Aggregate ResultsCapitalAggregated Figuresin EUR billion in %Eligible capital before stress 577Minimum Required Capital (MCR) before stress152Solvency Surplus425MCR coverage ratio 380%MCR coverage ratio in baseline scenario 320%MCR coverage ratio in adverse scenario 281%MCR coverage ratio in inflation scenario 342%Impact on eligible capital in EUR billion as a percentage ofeligible capitalSolvency deficit ofundertakings not meetingthe MCR(in EUR billion)Baseline scenario 92 15.9 2.6Adverse scenario 150 26.0 4.4Inflation scenario 58 10.0 2.5Sovereign Stress Scenario 33 5.6 3.411


Aggregate ResultsAggregate MCR Threshold ImpactScenariosNumber of insurersfailing MCRNumber of insurersfailing MCR in %Solvency deficit ofundertakings notmeeting the MCR(in EUR billion)Baseline scenario 11 9% 2.6Adverse scenario 13 10% 4.4Inflation scenario 10 8% 2.5Sovereign Stress Scenario 6 5% 3.412


Results: Drivers• Asset: Adverse developments in equity prices, interest rates andsovereign debt markets• Liability: Non-life risk more critical Increased claims inflation Natural disasters High sensitivity to reinsuranceRange of outcomes depends on the business modelemployed by insurer (life vs. non-life)13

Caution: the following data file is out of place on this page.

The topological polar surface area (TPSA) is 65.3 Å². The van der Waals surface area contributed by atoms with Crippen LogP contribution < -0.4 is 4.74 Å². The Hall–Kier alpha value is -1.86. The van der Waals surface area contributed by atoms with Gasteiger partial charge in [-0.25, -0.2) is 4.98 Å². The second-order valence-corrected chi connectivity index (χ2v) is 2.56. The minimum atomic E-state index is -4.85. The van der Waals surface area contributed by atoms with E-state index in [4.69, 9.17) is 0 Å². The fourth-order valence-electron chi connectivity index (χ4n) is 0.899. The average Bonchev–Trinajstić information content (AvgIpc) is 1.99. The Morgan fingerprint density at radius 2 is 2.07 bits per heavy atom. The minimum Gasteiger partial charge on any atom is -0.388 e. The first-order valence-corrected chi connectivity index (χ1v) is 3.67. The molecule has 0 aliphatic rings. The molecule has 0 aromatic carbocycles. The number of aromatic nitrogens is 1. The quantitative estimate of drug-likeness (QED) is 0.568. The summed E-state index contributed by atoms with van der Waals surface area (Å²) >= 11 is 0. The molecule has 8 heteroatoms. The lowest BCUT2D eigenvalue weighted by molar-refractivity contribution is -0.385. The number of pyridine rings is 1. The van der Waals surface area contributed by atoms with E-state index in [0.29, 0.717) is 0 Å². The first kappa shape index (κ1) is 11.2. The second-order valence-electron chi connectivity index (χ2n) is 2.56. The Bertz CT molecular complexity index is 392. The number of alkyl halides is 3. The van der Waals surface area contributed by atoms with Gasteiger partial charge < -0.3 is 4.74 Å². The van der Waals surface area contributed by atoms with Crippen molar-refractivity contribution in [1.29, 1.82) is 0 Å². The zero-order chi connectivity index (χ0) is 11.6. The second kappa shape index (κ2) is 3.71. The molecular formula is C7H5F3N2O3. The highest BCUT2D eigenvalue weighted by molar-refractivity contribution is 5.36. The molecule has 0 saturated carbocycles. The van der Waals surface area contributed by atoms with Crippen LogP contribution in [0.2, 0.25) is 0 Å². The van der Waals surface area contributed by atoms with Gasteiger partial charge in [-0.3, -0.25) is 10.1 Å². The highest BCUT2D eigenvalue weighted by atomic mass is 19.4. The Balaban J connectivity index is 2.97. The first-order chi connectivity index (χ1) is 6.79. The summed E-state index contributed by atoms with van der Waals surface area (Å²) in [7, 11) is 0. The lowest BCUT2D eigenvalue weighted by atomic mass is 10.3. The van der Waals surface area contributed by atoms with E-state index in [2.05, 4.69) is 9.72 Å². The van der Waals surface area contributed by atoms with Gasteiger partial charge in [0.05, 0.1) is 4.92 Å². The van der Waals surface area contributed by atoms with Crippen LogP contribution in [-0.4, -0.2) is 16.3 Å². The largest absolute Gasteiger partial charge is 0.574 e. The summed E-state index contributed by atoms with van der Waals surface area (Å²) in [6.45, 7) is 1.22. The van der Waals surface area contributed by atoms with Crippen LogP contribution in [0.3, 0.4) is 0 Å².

Summary• Overall the European insurance sector remains robustin the occurrence of major shocks• 90% of the groups/undertakings tested continue tocomply with the Minimum Capital Requirements even in themost adverse scenario• Main vulnerabilities identified: Adverse developments in yield curves and sovereign bondmarkets Higher than expected rate of severe natural catastrophescombined with limited recourse to reinsurance facilities14


Follow up• EIOPA to continue to monitor the evolution of marketsand the main vulnerabilities identified• National supervisors to discuss the main findings of thestress test with insurance groups and undertakings• Results of stress test to be embedded in the individual plansand strategies to implement Solvency II• Insurance undertakings to develop strategies to deal withgiven scenarios and main vulnerabilities15


Thank youFor additional questions please contactour press office:Sybille ReitzCommunications Officeremail: press@eiopa.europa.euphone: +49-69-95111968Mobile: +49-175-933421016